|Yellowtail collar is one of my favorite dishes. I always sort of shake my head when I see people fillet a yellow, and toss out the head with the collar...it's the tastiest part of the fish in my opinion!
To follow is my simple, step by step method to prepare a decent yellowtail collar for yourself a a loved one.
1. Catch a yellowtail
2. Fillet the yellowtail, carefully cutting out the dark parts (the blood line). Before you throw out the head, cut out the collar, peel off the membrane inside, and remove any left-over gills, organ material, etc. Rinse, and then marinade in the following for a day or two:
MARINADE (note: I don't measure things, so all amounts below are approximate):
1- can Bud Light (pour it high to get the carbonation out)
1- cup of soy sauce
1- cup brown sugar
1- cup Dr. Pepper (really... Dr. Pepper. Don't get all cheap on me now, and use Dr. Skipper from Wal*Mart!!!)
A 4 to 6 inch piece of ginger root, peeled and sliced
A few squeezes of lime juice
A quick pour of sesame oil
A few dashes of sesame seeds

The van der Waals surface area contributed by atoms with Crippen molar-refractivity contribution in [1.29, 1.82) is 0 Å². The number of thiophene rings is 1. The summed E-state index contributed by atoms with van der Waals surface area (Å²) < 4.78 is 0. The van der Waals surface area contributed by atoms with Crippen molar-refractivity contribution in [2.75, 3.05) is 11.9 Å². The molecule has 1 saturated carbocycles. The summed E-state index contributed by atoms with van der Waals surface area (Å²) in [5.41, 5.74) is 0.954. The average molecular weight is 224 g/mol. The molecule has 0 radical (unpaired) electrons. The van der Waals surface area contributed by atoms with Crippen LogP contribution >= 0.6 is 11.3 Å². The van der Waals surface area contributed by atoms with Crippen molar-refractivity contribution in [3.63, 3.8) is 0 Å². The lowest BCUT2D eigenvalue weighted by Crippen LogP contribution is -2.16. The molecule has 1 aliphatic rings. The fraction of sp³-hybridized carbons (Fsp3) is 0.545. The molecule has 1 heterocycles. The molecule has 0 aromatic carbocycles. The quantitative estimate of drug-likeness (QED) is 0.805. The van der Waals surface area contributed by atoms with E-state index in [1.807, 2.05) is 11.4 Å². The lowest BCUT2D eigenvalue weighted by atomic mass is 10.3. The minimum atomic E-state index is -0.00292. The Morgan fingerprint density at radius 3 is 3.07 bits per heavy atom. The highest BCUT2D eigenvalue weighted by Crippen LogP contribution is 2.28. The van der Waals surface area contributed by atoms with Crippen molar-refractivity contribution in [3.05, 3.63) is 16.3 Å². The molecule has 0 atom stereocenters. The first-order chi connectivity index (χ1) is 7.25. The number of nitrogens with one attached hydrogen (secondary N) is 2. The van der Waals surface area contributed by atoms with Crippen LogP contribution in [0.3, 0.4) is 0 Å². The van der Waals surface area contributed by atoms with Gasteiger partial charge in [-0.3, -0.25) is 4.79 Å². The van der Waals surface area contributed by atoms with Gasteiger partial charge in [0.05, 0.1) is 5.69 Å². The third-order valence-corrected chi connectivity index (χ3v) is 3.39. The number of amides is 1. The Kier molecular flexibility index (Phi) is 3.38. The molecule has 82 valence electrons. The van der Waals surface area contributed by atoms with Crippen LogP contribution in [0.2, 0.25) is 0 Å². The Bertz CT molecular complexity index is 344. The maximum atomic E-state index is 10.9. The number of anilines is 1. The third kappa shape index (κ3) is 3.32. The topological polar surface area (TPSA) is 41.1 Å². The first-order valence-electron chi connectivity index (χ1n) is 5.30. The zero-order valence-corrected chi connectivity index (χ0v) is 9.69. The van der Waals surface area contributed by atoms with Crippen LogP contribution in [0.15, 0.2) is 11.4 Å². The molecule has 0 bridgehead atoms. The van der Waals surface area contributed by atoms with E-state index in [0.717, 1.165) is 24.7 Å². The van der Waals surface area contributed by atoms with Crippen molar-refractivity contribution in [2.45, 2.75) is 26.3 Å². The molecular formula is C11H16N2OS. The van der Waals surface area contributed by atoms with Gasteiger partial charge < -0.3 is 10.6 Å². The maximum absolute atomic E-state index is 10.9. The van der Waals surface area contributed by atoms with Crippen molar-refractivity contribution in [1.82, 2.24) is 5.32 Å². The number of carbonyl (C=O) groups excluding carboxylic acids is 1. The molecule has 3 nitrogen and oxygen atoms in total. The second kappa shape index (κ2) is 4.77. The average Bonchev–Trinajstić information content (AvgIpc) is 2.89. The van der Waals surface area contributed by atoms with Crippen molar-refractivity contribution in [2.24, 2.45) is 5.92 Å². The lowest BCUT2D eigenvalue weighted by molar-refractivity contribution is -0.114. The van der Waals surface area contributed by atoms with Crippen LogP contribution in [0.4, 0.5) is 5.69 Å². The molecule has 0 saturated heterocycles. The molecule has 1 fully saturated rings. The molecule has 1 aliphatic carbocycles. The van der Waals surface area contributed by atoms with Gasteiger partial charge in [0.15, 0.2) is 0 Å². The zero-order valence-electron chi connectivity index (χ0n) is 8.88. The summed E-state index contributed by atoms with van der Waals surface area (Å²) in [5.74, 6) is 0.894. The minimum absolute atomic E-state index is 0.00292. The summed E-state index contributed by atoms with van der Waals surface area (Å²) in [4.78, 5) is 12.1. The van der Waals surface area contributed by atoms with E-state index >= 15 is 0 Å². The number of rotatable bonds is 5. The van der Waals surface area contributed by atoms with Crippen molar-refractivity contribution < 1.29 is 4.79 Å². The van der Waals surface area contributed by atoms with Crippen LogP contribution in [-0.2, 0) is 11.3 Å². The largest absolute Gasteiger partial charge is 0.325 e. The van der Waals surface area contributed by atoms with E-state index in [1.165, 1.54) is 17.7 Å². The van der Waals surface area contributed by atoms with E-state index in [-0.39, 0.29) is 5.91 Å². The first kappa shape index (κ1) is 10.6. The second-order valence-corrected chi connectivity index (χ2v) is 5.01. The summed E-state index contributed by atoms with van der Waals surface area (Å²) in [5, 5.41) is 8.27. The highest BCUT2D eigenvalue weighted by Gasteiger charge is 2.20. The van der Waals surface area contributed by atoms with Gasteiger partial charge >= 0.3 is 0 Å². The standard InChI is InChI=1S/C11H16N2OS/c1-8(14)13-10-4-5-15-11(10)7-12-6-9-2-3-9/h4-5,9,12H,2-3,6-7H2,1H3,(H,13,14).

A few garlic cloves, diced
half a brown onion, sliced thick into rings
Put all of this into a big ZipLoc bag with the yellowtail collar, squeeze out as much air as you can. Close and shake to release some of the carbonation from the beer and Dr. Pepper... reopen the bag, release the CO2, and reseal.
3. While you're waiting for your fish to marinade, grow some beefsteak tomatoes, a few different types of squash, and whatever else floats your boat.
4. A few days later, light a nice mesquite charcoal fire, and remove the collar from the marinade (retain marinade for basting.) Fold the collar so it woll lay flat on the grill ("Opened Up"). Next, grill your collar, skin side down on the top rack. Occasionally pour marinade on the fish, but don't turn it. Instead, keep the lid closed on the grill with the vent open. In essence, you're high-temp smoking this collar. The brown sugar and Dr. Pepper in the marinade will make a nice glaze on the meat.
Cook until the "ears" flake off easily when you pull on them, but make sure the fish stays moist. The fish actually cooks insice the skin, and the skin acts like a bowl to keep the fat in.
About fifteen minutes before serving, throw on your tomatoes, veggies, etc.
5. Plate and eat. Watch out for bones, although most of the bones in a nice yellowtail collar are just as obvious as the bones in a piece of chicken!
Enjoy! I have a lot of hummingbirds visiting my yard this summer, so I recommend Red Nectar Ale to accompany this slightly darker fish. The sweetness of the ale is nice with the Ginger/Sesame/Teriyaki of the fish, and the tangy tomatoes.